State plan puts restrictions on crabbing

After the worst crab harvest of the past eight years, Maryland is proposing new commercial crabbing rules that would limit watermen to an eight-hour workday and make it easier to enforce the existing six-day workweek.

The new regulations, scheduled to take effect when the blue crab season opens April 1, are part of a joint effort by Virginia and Maryland to reduce the crab catch by about 15 percent over the next three years.


Fisheries managers say they hope the restrictions will reverse a worrisome trend toward smaller crabs, fewer crabs of spawning age and other signs that blue crabs are being fished to the maximum level the species can endure, and may be headed for a crash.

Maryland watermen caught 21 million pounds of blue crabs last year -- the worst crab harvest since the state began keeping reliable records in 1993. That year, the harvest was 57 million pounds, and the trend has been downward ever since.


"All these trends are saying that we have something here over the long term that we need to turn around," said Eric Schwaab, fisheries director for the Maryland Department of Natural Resources.

Schwaab said scientists estimate that watermen catch about 51 percent of all the crabs in the bay each year. Officials hope the new restrictions will reduce that to about 43 percent.

"The ultimate goal is to catch a smaller percentage of the crab population in any given year," Schwaab said. "Then the harvest will rise and fall appropriately with the crab population."

The new regulations set starting times that vary from month to month with the sunrise, require watermen to declare whether they're taking Sunday or Monday as a day off and to keep their boats docked on the chosen day, and forbid the use of juvenile crabs as bait in "peeler pots" for soft-shell crabs.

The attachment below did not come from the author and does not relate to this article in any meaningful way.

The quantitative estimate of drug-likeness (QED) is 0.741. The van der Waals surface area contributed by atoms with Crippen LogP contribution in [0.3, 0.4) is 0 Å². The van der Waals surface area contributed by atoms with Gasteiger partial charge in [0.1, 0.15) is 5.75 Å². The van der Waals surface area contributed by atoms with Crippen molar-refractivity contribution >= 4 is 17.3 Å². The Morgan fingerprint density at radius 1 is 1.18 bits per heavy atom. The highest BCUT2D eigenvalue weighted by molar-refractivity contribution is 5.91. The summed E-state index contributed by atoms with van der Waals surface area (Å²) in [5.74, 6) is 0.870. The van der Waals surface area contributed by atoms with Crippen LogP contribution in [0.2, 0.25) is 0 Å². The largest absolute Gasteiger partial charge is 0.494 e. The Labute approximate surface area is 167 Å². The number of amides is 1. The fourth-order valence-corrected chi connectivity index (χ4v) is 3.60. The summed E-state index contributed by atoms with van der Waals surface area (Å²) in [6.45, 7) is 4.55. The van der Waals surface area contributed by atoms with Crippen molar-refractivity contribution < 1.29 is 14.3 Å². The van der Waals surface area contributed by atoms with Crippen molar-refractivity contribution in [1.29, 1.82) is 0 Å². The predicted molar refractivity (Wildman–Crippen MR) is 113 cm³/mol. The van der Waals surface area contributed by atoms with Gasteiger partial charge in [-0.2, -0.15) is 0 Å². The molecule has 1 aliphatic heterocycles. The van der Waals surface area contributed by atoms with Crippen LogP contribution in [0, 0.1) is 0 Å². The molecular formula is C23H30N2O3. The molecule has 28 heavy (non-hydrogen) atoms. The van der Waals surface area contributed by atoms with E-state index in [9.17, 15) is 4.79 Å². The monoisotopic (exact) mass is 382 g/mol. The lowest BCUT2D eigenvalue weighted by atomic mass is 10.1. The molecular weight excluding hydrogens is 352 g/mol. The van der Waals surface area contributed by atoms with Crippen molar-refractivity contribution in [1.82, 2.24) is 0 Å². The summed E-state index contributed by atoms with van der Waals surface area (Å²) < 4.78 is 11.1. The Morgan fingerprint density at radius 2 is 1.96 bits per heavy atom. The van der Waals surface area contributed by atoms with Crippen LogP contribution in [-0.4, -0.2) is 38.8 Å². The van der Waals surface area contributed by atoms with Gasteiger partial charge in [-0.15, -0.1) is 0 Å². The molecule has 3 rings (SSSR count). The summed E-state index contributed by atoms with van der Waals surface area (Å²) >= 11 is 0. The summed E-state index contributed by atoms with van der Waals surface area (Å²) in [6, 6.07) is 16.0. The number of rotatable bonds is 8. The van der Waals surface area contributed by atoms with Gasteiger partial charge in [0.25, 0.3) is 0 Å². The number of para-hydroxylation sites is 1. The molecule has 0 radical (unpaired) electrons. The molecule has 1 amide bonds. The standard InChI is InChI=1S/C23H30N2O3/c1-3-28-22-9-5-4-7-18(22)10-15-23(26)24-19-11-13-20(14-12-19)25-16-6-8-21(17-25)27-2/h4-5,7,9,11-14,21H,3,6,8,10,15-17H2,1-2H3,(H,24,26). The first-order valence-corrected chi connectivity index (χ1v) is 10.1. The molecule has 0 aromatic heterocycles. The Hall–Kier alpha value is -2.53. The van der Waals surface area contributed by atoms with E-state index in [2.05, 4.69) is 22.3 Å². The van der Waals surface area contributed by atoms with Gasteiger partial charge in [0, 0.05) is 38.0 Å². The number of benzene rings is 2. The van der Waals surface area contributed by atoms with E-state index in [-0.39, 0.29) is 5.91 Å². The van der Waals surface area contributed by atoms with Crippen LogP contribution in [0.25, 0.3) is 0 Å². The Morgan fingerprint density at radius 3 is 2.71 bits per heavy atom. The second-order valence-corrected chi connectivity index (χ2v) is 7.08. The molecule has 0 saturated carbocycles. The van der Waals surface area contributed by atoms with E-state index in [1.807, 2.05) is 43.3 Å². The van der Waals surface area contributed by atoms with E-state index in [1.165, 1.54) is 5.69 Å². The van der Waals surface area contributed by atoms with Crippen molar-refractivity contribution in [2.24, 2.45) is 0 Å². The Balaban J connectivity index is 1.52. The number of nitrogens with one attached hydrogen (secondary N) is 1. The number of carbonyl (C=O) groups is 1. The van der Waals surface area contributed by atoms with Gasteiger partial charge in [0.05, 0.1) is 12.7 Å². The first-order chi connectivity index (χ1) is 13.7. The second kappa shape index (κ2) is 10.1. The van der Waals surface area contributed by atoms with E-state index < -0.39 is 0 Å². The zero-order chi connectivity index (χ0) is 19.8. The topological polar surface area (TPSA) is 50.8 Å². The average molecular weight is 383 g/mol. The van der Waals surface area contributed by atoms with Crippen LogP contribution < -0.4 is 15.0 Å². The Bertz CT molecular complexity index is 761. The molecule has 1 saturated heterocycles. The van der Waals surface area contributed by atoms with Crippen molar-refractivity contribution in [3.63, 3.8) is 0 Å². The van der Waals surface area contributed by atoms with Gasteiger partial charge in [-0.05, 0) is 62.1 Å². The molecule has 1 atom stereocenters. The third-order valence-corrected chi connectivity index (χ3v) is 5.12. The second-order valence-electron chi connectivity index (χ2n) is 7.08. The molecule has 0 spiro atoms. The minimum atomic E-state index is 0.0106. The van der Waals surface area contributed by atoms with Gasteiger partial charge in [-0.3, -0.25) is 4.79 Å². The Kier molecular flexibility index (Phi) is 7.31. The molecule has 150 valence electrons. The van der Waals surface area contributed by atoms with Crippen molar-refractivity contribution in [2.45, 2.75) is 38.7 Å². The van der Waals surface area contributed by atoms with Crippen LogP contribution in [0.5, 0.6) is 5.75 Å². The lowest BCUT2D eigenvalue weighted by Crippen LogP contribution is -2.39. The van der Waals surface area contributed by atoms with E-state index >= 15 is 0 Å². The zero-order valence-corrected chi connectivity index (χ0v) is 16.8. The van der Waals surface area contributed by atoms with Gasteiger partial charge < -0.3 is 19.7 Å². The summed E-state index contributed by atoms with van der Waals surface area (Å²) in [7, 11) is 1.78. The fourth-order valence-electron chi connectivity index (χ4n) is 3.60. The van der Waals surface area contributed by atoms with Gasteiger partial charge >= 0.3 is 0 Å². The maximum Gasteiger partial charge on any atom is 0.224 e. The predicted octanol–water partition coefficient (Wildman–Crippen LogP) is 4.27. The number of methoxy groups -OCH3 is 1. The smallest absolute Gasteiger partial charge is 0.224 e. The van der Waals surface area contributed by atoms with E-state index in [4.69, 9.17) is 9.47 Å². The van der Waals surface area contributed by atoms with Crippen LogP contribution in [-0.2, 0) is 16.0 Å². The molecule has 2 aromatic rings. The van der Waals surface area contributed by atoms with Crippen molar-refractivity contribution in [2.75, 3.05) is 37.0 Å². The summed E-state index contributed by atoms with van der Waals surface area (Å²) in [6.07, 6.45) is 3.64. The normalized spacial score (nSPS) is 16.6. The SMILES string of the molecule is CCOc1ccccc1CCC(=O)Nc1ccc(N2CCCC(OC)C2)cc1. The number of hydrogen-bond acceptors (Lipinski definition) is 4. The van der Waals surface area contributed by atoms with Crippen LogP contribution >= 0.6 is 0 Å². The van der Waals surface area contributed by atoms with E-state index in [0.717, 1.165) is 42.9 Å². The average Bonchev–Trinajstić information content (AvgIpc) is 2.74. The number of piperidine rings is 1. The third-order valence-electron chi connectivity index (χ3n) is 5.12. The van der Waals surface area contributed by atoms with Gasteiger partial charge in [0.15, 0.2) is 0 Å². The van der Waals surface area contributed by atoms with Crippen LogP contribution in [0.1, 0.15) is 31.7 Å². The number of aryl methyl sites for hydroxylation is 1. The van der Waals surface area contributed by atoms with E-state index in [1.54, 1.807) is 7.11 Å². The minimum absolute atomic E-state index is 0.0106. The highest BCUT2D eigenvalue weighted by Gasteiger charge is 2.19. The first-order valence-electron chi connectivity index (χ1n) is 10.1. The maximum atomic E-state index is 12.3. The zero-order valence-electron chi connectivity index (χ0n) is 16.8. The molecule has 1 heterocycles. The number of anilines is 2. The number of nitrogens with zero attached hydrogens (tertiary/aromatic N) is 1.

Currently, watermen are allowed to work a 14-hour day, from 3 a.m. to 5 p.m. The regulations also limit working hours in the coastal bays and prohibit crab dredging or scraping there. Schwaab said those restrictions are meant to prevent watermen from moving to the coastal bays and overfishing those waters, which now produce about 5 percent of the state's crab harvest.

State officials first announced two years ago that harvest restrictions would probably be needed to stabilize the blue crab population.

"We're not crazy about the regulations, but we're going to have to live with them," said Bob Evans, 50, a Shadyside waterman. Evans said most watermen would prefer to see stricter enforcement of existing regulations.

"All this is going to hurt is the legal guy," Evans said. "The 10 percent that are outlaws, those guys are still going to keep doing what they're doing."


Public hearings on the proposed regulations will be held Monday at the Dorchester County Public Library in Cambridge, Tuesday at Ocean Pines Library in Berlin and March 1 at Anne Arundel Community College's Florestano Building in Arnold. Each hearing is scheduled to run from 7 p.m. to 10 p.m.